Shakib Al Hasan packs many things into the regular phenomenon that is “Shakib Al Hasan Day”. He rescues Bangladesh’s batting from a slump. He farms the strike with a tailender as he looks for a late burst of runs. When handed the ball, he makes early breakthroughs, offers middle-overs stability and then adds the finishing touches with late wickets. These are supposed to be rare days, but Shakib has had many in his 16-year career.
Shakib now has a fifty and a four-for in an ODI for the fourth time in his career, the most by any cricketer, beating the three times by Chris Gayle and Shahid Afridi. He has also done the five-for.
But a brilliant allrounder playing for a team often in trouble usually means that these Shakib Al Hasan days are more necessary than ornamental.
In this game Shakib touched 300 ODI wickets, and is now 24 short of reaching 7,000 runs in the format. Only Afridi and Sanath Jayasuriya have reached these heights in ODIs. On most days, Jayasuriya and Afridi had seven or eight match-winners to share the load. For much of his career, Shakib had two or three others. Now perhaps there are a few more.
It is hard to decide which of Shakib’s performances on Monday was more meaningful. Both were critical to Bangladesh’s win.
He made 75 off 71 balls when the innings was in decline. He couldn’t find any of Mushfiqur Rahim, Mahmudullah, Afif Hossain and Mehidy Hasan Miraz to stick around for long enough to share slogging duties in the last ten overs.
To ride out Bangladesh’s mini middle-order collapse, Shakib waited for 35 balls before getting his first boundary. When he did, he struck Sam Curran for two in a row. The rest of his boundaries came towards the death, when he was running out of partners, but Shakib is the sort of busy player who reaches 30-odd without anyone noticing and then finds the boundaries.
Shakib then had work to do with the ball. England went off to another quick start, before he removed both openers, Phil Salt and Jason Roy, to bring the home side into parity. Salt was cross with himself for getting out to a short ball, but Roy had no answer for what he calls Shakib’s “undercutter”. It is essentially the arm ball, which Roy played back, and allowed to sneak under his bat.
Shakib kept bowling tightly but those watching had his impending 300th wicket in mind. It was also increasingly looking like his last two overs, which Tamim had kept him back for after finishing Taijul Islam’s spell from the pavilion end, were going to shape the match.
Taijul removed Jos Buttler, but Shakib also took James Vince’s wicket to seal the deal, getting Vince to follow his line on leg and middle only for it to break sharply and take the outside edge (Mushfiqur Rahim juggled a bit but took it safely). For his 300th ODI wicket, Rehan Ahmed couldn’t time Shakib’s half-tracker, only to be caught at short midwicket.
Bangladesh have always won when Shakib has taken four wickets and scored a fifty in an ODI. The first instance came in the seminal Bangladesh-New Zealand series of 2010. Shakib started the series with 58 and a four-wicket haul, apart from being thrust into the captaincy following Mashrafe Mortaza’s injury in the first over.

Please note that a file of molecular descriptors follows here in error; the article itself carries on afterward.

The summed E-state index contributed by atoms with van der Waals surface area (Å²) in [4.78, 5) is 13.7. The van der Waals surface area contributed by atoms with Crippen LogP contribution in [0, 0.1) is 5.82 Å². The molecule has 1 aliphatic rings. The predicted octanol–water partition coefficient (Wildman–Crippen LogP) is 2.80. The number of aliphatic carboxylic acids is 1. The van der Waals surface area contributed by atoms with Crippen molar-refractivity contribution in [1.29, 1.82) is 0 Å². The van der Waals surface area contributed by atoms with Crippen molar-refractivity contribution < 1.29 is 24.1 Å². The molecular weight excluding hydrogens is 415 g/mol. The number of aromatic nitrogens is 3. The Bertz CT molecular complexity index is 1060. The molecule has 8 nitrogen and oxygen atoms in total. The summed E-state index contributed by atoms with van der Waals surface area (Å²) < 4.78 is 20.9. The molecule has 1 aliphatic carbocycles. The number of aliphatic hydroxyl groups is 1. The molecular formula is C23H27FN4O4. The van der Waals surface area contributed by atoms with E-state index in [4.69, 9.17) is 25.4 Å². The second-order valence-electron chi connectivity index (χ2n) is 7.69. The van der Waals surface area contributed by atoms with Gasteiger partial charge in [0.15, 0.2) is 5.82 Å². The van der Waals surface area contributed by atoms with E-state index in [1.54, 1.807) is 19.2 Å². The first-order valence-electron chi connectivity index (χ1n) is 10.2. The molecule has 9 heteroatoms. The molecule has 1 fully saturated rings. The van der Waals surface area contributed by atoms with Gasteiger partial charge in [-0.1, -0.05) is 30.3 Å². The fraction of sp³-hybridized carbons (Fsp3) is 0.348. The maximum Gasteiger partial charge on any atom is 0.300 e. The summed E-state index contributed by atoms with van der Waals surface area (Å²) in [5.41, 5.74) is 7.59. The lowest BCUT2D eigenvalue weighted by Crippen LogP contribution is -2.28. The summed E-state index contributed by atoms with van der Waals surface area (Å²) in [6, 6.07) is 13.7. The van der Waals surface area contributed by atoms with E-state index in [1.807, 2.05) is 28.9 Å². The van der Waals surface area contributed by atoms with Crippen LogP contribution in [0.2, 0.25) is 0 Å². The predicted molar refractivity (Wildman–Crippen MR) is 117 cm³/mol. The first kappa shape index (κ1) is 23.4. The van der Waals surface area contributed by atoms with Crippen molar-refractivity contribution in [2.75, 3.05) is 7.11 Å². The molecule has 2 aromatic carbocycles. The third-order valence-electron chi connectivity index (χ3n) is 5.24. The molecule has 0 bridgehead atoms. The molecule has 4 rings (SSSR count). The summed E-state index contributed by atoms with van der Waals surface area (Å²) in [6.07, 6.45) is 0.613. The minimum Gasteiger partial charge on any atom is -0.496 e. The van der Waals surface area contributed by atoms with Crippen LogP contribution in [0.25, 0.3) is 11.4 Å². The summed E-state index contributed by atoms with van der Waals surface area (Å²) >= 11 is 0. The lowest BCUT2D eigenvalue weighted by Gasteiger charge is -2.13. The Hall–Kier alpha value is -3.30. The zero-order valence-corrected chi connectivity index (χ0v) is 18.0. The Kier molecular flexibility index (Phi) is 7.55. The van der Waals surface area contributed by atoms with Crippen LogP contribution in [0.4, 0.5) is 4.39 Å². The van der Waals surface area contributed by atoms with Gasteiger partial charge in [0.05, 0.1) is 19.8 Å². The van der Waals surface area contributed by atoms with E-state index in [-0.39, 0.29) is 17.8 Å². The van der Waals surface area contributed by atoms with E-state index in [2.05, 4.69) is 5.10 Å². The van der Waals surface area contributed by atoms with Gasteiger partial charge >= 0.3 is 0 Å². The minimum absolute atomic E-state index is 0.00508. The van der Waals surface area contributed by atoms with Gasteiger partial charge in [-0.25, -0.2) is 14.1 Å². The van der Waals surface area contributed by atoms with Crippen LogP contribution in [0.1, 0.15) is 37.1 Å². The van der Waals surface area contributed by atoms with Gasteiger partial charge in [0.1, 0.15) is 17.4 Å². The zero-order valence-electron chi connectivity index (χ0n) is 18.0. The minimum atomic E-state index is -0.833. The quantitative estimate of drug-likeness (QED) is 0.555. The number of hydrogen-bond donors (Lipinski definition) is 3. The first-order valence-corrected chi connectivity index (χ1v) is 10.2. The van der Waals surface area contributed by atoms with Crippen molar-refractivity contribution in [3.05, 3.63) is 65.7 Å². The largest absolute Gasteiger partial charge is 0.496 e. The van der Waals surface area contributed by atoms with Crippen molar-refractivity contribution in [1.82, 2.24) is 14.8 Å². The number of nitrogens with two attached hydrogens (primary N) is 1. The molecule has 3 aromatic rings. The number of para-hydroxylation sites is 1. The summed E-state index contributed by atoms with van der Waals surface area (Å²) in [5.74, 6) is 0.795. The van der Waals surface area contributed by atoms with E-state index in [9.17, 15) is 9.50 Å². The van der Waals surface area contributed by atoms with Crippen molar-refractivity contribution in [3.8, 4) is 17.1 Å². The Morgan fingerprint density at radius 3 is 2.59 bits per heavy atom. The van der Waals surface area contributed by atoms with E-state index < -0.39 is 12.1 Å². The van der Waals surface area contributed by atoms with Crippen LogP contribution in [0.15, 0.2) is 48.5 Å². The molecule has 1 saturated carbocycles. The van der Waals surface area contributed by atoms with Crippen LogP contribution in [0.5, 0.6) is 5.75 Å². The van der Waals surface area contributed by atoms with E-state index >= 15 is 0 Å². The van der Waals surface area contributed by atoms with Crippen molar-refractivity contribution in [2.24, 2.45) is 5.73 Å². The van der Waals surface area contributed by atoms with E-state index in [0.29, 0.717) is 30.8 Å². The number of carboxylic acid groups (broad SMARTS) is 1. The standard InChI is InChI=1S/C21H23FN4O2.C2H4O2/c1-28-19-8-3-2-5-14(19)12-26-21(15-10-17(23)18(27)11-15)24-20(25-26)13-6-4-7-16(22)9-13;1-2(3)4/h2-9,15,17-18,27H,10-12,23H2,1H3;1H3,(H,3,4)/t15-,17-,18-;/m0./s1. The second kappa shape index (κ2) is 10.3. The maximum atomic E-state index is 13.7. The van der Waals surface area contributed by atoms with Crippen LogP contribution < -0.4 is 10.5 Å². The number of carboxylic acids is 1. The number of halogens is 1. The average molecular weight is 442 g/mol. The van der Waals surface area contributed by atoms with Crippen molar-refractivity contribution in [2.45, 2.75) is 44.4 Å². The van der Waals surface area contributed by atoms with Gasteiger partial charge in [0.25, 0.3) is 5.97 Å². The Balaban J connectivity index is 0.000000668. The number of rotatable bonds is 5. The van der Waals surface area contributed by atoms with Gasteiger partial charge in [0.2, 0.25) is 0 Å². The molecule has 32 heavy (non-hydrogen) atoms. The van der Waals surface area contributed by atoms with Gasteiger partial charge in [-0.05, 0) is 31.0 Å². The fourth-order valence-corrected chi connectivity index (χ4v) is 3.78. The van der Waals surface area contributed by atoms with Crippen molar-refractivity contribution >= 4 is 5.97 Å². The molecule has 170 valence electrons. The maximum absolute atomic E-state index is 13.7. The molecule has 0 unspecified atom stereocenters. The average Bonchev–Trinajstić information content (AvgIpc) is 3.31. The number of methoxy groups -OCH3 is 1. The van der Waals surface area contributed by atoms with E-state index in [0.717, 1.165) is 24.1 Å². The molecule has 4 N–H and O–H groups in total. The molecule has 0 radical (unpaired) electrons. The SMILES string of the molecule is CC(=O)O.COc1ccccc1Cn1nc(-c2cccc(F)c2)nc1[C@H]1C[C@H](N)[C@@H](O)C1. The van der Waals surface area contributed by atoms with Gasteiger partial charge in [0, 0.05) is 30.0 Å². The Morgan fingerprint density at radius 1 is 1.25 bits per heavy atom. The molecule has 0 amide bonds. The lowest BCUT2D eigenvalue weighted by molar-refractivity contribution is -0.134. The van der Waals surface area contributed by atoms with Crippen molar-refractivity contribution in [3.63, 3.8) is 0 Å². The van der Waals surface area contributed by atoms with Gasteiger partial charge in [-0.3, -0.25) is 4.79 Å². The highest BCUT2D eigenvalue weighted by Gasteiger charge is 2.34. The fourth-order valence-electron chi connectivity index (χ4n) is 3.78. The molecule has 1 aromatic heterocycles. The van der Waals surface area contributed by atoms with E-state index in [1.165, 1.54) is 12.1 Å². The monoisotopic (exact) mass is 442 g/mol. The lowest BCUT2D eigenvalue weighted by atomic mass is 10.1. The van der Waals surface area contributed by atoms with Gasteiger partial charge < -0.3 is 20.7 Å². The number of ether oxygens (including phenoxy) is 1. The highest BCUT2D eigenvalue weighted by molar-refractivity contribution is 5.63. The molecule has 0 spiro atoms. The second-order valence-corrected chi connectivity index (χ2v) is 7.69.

What takes Shakib to the strata of truly great allrounders is his consistency in Tests. He has taken five wickets and scored a fifty in Tests ten times. Only Ian Botham has done it more. Shakib has done the single fifty and five-for six times, and one instance each for two fifties and a five-for, a hundred and a five-for, a hundred and a 10-wicket haul, and a fifty and 10-for. Bangladesh won only three of these Tests.
It highlights the physical load Shakib has taken over the years, regardless of the team’s result. For a long time since Mohammad Rafique retired, Shakib had to do the attacking, consolidating and defending with the ball. He has always had to quickly put the pads on too, to get the team a fighting half-century. Only in the Tests against West Indies (2009), Zimbabwe (2014) and Australia (2017) did the rest of the team contribute enough to win the Tests.
Tamim Iqbal, who has seen these days from Shakib for many years, praised his long-time teammate for his contributions.
“I thought he was phenomenal,” he said. “The way he batted, especially with the tailenders, those 20-25 runs were very important. Honestly, the wicket didn’t have that much spin, but the way he bowled was brilliant. It gave confidence to Taijul, who didn’t start well. He was talking to Shakib. I thought it was a fantastic effort from him.”
Tamim said Shakib’s ability to handle pressure made him a special cricketer and called him a “blessing”.
“I think he is mentally very strong,” he added. “Most of the time you will see him come out of pressure situations with similar performances. He has done it in the past. He has great skill-set to back his mentality. Not many people are blessed like him to bowl 10 overs and bat the way he bats. Any team will be blessed to have a player like him.”
Blessing is perhaps the best way to describe Shakib for Bangladesh. Over 16 years, it has at times been a bit of a stretch to ask him do it over and over again. But Shakib has done it, be it in a dead rubber or on the biggest stage. In another World Cup year, a final push from Shakib is critical to Bangladesh’s ambitions.
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